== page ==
How Your Business Can Manage Online Trolls

Glenn Langridge 22 Dec 2020
3 mins

Your business will always have detractors and promoters. Detractors will find any excuse to bring you down and take attention away from serving your community, clients or customers. Promoters are people who will publicly back your organisation.

A troll will always be a detractor and there are several ways to deal with them, but first, let’s define a troll – and no, we’re not talking about the thing that lives under a bridge.

What is an online troll?

Trolling is creating conflict on the internet by starting disputes or upsetting people by posting inflammatory or off-topic messages in an online community. In essence, an internet troll is someone who purposely says something contentious to get a rise out of other users.

Internet trolls started appearing in the 90s, when online discussion boards, comment threads, and groups were gaining popularity. The term originally came from a fishing method online thieves use to find victims. It quickly morphed to refer to the monsters who hide in the online darkness and threaten people.

Responding to online trolls

Conventional wisdom says that businesses should respond to everyone on social media. When someone takes the time to reach out to a company, they want to be acknowledged. But online trolls are looking to provoke a response … so should you engage?

First, don’t immediately assume every negative comment is a troll. Be careful, the person may have a legitimate grievance that needs to be addressed, even if it has been worded in an unnecessarily aggressive way. But if you have established that they are just trolling, it’s time for action.

Encourage an offline conversation

If trolls are the digital embodiment of social media evil, then kindness is their kryptonite. The best policy is to be professional in your response by thanking them for their feedback…as hard as it may be. Then encourage an offline conversation by referring the troll to an email or phone number to file a formal complaint.

But what if the online troll comes back for more?

Real customers with real complaints are usually looking for one thing: a solution.

If the request to take it offline is met with further trolling, you can either leave the comment and allow your first comment to do that talking, showing your other followers you tried to rectify it and take it offline. If you feel the new comments add additional context or change the original meaning of the engagement you can make another attempt to take it offline and then leave it. Never go round for a third attempt.

Respond with facts

If your trolls are spreading inaccurate information or outright lies online, then it’s important to provide the facts.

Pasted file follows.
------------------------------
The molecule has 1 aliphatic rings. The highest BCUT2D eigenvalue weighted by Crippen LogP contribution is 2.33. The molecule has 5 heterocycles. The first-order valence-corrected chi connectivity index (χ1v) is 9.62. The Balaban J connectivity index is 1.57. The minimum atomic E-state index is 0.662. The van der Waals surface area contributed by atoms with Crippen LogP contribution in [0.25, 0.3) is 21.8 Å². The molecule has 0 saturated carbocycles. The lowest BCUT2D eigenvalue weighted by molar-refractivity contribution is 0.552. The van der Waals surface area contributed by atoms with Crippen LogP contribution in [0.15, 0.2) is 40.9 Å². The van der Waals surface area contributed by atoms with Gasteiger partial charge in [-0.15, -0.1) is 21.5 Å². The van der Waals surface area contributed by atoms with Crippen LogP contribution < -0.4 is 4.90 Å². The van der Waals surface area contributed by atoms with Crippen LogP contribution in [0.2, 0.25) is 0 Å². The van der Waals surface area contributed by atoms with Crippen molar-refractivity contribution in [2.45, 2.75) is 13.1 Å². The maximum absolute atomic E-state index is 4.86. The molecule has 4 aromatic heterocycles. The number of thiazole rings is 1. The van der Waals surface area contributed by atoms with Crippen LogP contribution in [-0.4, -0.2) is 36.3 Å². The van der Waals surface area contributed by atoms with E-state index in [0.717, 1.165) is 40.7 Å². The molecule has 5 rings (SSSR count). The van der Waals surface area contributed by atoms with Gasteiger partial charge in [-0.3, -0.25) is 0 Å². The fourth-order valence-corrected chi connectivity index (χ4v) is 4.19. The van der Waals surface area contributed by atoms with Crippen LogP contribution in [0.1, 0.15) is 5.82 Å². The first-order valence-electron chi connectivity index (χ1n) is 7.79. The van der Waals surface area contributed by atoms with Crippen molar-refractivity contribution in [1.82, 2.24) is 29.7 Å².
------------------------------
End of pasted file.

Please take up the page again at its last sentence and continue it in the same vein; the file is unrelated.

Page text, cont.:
The best way to do this is to have an FAQ section or information on your website that you can point to. This shows that you have already considered the issues in question and you are not reacting to a particular post.

Generate positivity and build a supportive community

The best way to combat harsh comments and reviews is to build a positive and supportive community. When responding to trolls, focus less on changing the mind of the troll and more on what kind of impression it will give to others who read it. Your supporters will most likely chime in to make trolls feel unwelcome.

If there is evidence that your organisation isn’t the first to be attacked by this person, report the person to the social media platform.

The internet should be a place to share and connect

The internet and social platforms like Facebook, Instagram and Twitter provide great ways to share knowledge and engage with the world around you. For businesses and brands, it provides effective ways to engage with users and customers.

Most organisations will at some point have to deal with online trolls. Developing a clear strategy as to how your company will combat trolls and ensuring your team understands how to respond is an important first step.


Glenn Langridge is Purple’s Head of Digital, involved in all aspects of digital strategy and campaigning. Glenn helps clients achieve their goals through smart use of social media, digital tools, and the latest platforms.

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Glenn Langridge More from author

Glenn is Purple’s Director of Digital, bringing together a wealth of digital-agency and leadership experience to deliver unique digital solutions for his clients, and empower his expert team to success.

Glenn has a proven track record of building award-winning digital campaigns, bridging the gap between marketing strategy and technical digital delivery for leading organisations across Australia, Singapore, London and the U.S.

His areas of expertise include digital strategy, website strategy, paid advertising and creative campaign planning, while always maintaining a results-driven focus across both strategy and execution for his clients.

Glenn is a graduate of the Australian Institute of Company Directors, an accredited Agile project management coach and holds a double degree in Commerce and Arts from The University of Western Australia. Glenn applies this knowledge and experience to build sustainable and well-informed strategies beyond technical considerations, while educating and innovating his clients along the way.

Glenn’s organised, considered and creative approach to digital project management has seen the successful delivery of more than 60 website projects, alongside the management of momentous campaigns for Notre Dame, Baker Tilly International, INX Software and Royal Flying.

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